______________________________________N-Erucyl N-Ethanol MicrokenLactamide Erucamide Stearamide 801 Ad-(ppm) (ppm) (ppm) (ppm) C.O.F. hesion______________________________________0 0 0 0 0.95 100 0 0 1500 0.73 102000 0 0 0 0.23 8.02000 0 0 1500 0.18 9.00 2000 0 0 0.20 00 2000 0 1500 0.14 0 2000 0 0.64 2.9 2000 1500 0.39 1.0______________________________________
The films prepared in Example 9 were then subjected to different corona treatment times after the preparation of the film. Ink adhesion of the water-based ink was made one week after the corona treatment with the following results. Prolonged corona treatment of films containing erucamide, the commercial slip agent, did not produce any meaningful improvement in ink adhesion. The compositions containing N-erucyl lactamide afforded very good ink adhesion upon prolonged corona treatment:
______________________________________ CoronaAdditive* Treatment Time (Sec.) Ink Adhesion______________________________________ 50 0Erucamide 100 0.5 50 9.0N-Erucyl lactamide 75 10.0______________________________________ *0.2% by weight plus 0.15% Microken 801.
As can be seen from the results of the experimental data, the use of specific lactamides in polyolefins improves the slip of the polyolefins and also improves adhesion to water-based ink. Furthermore the lactamide can be used in combination with finely divided inorganic material. This combination of components enhances the increase in slip and ink adhesion of the polyolefinic compositions. These optional materials generally have a particle size of from 0.1 to about 100 microns, or higher. Included among the finely divided inorganic materials useful in combination with the lactamides in the present invention are silica, mica, talc, diatomaceous earth and calcium carbonate. The finely divided inorganic material is generally used in amounts of from about 0.05 to about 1.0, preferably from about 0.1 to about 0.5 weight percent of the weight of the polyolefin polymer.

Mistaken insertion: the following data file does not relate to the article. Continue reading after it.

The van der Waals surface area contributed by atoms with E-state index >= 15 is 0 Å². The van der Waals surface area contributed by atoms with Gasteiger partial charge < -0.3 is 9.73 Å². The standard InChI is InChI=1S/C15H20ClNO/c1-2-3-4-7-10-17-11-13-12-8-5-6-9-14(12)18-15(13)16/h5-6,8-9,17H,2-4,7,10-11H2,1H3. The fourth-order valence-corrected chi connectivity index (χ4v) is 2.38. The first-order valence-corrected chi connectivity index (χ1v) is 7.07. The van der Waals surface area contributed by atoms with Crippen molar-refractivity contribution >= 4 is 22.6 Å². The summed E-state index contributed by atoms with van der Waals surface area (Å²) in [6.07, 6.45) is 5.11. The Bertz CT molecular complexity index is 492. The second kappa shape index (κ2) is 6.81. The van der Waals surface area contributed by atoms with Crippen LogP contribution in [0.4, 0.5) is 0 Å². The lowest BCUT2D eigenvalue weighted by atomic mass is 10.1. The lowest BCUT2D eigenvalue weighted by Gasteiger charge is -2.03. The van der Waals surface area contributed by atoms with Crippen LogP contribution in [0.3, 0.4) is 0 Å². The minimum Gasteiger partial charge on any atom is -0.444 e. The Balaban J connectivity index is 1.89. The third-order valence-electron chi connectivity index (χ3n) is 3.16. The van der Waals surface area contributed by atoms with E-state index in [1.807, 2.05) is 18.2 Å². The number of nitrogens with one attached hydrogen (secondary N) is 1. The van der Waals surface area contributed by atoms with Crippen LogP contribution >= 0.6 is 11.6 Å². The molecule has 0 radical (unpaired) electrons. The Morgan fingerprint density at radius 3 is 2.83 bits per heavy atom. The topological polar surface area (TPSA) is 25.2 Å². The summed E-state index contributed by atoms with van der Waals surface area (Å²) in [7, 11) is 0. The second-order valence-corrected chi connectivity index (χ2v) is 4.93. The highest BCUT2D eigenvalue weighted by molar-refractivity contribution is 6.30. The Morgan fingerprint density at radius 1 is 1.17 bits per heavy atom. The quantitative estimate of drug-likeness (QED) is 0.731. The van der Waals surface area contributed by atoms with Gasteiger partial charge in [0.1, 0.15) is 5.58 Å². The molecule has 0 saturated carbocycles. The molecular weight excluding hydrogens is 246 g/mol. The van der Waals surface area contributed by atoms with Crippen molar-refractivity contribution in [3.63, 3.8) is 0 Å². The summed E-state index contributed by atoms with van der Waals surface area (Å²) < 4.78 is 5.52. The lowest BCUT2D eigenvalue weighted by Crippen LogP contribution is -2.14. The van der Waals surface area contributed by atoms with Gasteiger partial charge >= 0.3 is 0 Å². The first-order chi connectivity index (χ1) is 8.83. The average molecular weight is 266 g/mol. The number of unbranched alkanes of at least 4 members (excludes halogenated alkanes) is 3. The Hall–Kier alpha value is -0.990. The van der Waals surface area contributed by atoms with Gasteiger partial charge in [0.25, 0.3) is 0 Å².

A corona discharge is a treatment often used in this industry to improve the ink adhesion and printability of polymers. This treatment can also be used to enhance the properties of the polyolefin compositions containing the lactamide in accordance with this invention. Other like treatments can also be used with the methods and compositions of this invention. It should be noted that 50 seconds corona treatment is used in this invention to distinguish various additives. Prolonged corona treatment of polyolefins usually results in better ink-adhesion to water-based ink.
It should be understood that the embodiments of the present invention which have been described are merely illustrative of a few of the applications of the principles of the present invention. Numerous modifications may be made by those skilled in the art without departing from the spirit and scope of the invention.
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|U.S. Classification||523/300, 524/224, 524/451, 524/449, 524/425, 524/448|
|International Classification||C08J3/28, C07C235/06, C08K5/17, C08L23/02, C08K5/20, C08L23/00|
|Cooperative Classification||C07C235/06, C08K5/20|
|European Classification||C08K5/20, C07C235/06|
|Nov 12, 1991||AS||Assignment|
Owner name: WITCO CORPORATION A CORP. OF DELAWARE, NEW YORK
Free format text: ASSIGNMENT OF ASSIGNORS INTEREST.;ASSIGNORS:CHEN, BING-LIN;BARKER, JAMES A.;REEL/FRAME:005910/0954
Effective date: 19911106
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Year of fee payment: 4